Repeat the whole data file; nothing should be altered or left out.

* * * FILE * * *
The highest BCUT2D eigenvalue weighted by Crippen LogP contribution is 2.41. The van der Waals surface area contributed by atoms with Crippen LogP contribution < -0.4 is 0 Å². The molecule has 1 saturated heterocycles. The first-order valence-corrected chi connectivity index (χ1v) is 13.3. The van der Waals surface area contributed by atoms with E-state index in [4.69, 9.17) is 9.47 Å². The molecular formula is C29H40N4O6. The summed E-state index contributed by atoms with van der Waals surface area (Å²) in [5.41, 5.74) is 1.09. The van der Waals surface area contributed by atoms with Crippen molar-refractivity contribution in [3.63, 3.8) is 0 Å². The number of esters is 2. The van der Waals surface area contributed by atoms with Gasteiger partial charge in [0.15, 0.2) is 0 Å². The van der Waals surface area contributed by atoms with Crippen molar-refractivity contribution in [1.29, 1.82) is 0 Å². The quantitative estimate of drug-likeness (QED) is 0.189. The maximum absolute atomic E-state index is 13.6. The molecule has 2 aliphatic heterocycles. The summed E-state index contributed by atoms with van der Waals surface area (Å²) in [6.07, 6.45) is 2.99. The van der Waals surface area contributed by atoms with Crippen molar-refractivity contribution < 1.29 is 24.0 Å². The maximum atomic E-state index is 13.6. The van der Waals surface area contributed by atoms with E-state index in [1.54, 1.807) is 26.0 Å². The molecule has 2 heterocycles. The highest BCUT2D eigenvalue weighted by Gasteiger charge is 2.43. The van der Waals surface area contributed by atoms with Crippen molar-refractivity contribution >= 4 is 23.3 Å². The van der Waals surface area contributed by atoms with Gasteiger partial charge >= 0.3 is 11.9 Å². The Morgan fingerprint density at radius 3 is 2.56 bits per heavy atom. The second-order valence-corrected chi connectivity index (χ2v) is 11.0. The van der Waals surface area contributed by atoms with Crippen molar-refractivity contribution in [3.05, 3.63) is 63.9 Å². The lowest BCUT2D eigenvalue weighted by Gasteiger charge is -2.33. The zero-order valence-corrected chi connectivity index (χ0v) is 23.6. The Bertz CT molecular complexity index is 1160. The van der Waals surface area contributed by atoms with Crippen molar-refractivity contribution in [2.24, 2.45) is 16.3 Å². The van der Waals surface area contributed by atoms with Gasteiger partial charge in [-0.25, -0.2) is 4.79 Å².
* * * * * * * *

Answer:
The highest BCUT2D eigenvalue weighted by Crippen LogP contribution is 2.41. The van der Waals surface area contributed by atoms with Crippen LogP contribution < -0.4 is 0 Å². The molecule has 1 saturated heterocycles. The first-order valence-corrected chi connectivity index (χ1v) is 13.3. The van der Waals surface area contributed by atoms with E-state index in [4.69, 9.17) is 9.47 Å². The molecular formula is C29H40N4O6. The summed E-state index contributed by atoms with van der Waals surface area (Å²) in [5.41, 5.74) is 1.09. The van der Waals surface area contributed by atoms with Crippen molar-refractivity contribution in [3.63, 3.8) is 0 Å². The number of esters is 2. The van der Waals surface area contributed by atoms with Gasteiger partial charge in [0.15, 0.2) is 0 Å². The van der Waals surface area contributed by atoms with Crippen molar-refractivity contribution in [1.29, 1.82) is 0 Å². The quantitative estimate of drug-likeness (QED) is 0.189. The maximum absolute atomic E-state index is 13.6. The molecule has 2 aliphatic heterocycles. The summed E-state index contributed by atoms with van der Waals surface area (Å²) in [6.07, 6.45) is 2.99. The van der Waals surface area contributed by atoms with Crippen molar-refractivity contribution < 1.29 is 24.0 Å². The maximum atomic E-state index is 13.6. The van der Waals surface area contributed by atoms with E-state index in [1.54, 1.807) is 26.0 Å². The molecule has 2 heterocycles. The highest BCUT2D eigenvalue weighted by Gasteiger charge is 2.43. The van der Waals surface area contributed by atoms with Crippen molar-refractivity contribution >= 4 is 23.3 Å². The van der Waals surface area contributed by atoms with Gasteiger partial charge >= 0.3 is 11.9 Å². The Morgan fingerprint density at radius 3 is 2.56 bits per heavy atom. The second-order valence-corrected chi connectivity index (χ2v) is 11.0. The van der Waals surface area contributed by atoms with Crippen molar-refractivity contribution in [3.05, 3.63) is 63.9 Å². The lowest BCUT2D eigenvalue weighted by Gasteiger charge is -2.33. The zero-order valence-corrected chi connectivity index (χ0v) is 23.6. The Bertz CT molecular complexity index is 1160. The van der Waals surface area contributed by atoms with Crippen molar-refractivity contribution in [2.24, 2.45) is 16.3 Å². The van der Waals surface area contributed by atoms with Gasteiger partial charge in [-0.25, -0.2) is 4.79 Å².